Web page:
Rebel Governance and Development: The Persistent Effects of Guerrillas in El Salvador


  • NBER Working Papers


  • How does territorial control by non-state actors affect long-term development? We investigate the economic, social, and political consequences of temporary territorial control by guerrillas during the Salvadoran Civil War. During this period, these guerrillas displaced state authorities and promoted the creation of self-governing institutions that were highly representative of local community values and showed open distrust of the state and elites. Using a spatial regression discontinuity design, we show that areas exposed to guerrilla control have experienced worse economic outcomes over the last 20 years relative to areas adjacent to these locations that were controlled by the formal state. Our results suggest that informal participatory institutions in guerrilla-controlled areas led to the persistence of land fragmentation and disengagement with the government. We argue that when non-state actors develop governance institutions as an alternative to the state, it can lead to negative effects on development through persistent norms of distrust towards out-groups, even after they relinquish control.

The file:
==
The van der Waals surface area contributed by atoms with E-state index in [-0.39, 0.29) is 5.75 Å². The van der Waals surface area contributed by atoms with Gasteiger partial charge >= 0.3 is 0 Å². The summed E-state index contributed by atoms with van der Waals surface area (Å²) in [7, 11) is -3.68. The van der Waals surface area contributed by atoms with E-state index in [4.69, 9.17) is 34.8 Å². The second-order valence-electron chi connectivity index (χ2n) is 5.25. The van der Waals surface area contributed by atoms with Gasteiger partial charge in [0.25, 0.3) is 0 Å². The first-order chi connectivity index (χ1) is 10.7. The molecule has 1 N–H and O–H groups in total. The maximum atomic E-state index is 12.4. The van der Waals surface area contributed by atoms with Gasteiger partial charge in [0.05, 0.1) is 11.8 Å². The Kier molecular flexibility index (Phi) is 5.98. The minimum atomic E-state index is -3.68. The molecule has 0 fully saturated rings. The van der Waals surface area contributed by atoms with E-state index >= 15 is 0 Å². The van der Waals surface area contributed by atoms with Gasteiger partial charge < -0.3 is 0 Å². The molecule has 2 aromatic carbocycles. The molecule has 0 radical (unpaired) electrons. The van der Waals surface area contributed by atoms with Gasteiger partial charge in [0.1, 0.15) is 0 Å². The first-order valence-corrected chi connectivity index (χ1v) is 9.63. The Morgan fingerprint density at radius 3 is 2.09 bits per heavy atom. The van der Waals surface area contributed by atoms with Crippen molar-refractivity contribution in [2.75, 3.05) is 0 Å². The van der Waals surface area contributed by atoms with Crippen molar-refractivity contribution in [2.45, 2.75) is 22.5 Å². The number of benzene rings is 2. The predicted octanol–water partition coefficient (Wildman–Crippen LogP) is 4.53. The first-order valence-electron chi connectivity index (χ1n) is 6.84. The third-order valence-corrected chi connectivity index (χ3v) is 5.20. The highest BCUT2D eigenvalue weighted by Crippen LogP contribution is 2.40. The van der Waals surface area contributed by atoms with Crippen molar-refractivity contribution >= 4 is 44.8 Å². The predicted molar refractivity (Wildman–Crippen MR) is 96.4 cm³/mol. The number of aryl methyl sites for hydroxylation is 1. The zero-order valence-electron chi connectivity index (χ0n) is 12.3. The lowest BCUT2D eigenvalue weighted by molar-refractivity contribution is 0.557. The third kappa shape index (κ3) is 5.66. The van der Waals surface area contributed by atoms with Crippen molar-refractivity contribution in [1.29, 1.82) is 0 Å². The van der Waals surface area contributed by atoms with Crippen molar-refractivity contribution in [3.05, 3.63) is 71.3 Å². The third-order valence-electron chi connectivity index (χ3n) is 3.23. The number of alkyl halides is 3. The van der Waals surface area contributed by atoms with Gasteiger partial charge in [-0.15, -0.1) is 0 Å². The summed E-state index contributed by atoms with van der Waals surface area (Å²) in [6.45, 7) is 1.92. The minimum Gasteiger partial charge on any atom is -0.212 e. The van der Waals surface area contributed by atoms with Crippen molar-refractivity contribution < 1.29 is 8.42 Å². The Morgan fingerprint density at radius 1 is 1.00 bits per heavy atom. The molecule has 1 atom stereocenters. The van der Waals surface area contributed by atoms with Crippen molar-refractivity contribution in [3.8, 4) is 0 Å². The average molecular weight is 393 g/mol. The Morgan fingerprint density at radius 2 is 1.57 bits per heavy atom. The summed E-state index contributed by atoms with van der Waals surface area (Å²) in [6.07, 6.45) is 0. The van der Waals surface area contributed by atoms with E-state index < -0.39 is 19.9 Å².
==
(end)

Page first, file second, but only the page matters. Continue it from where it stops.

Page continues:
fecha de publicación

  • 2022


  • 30488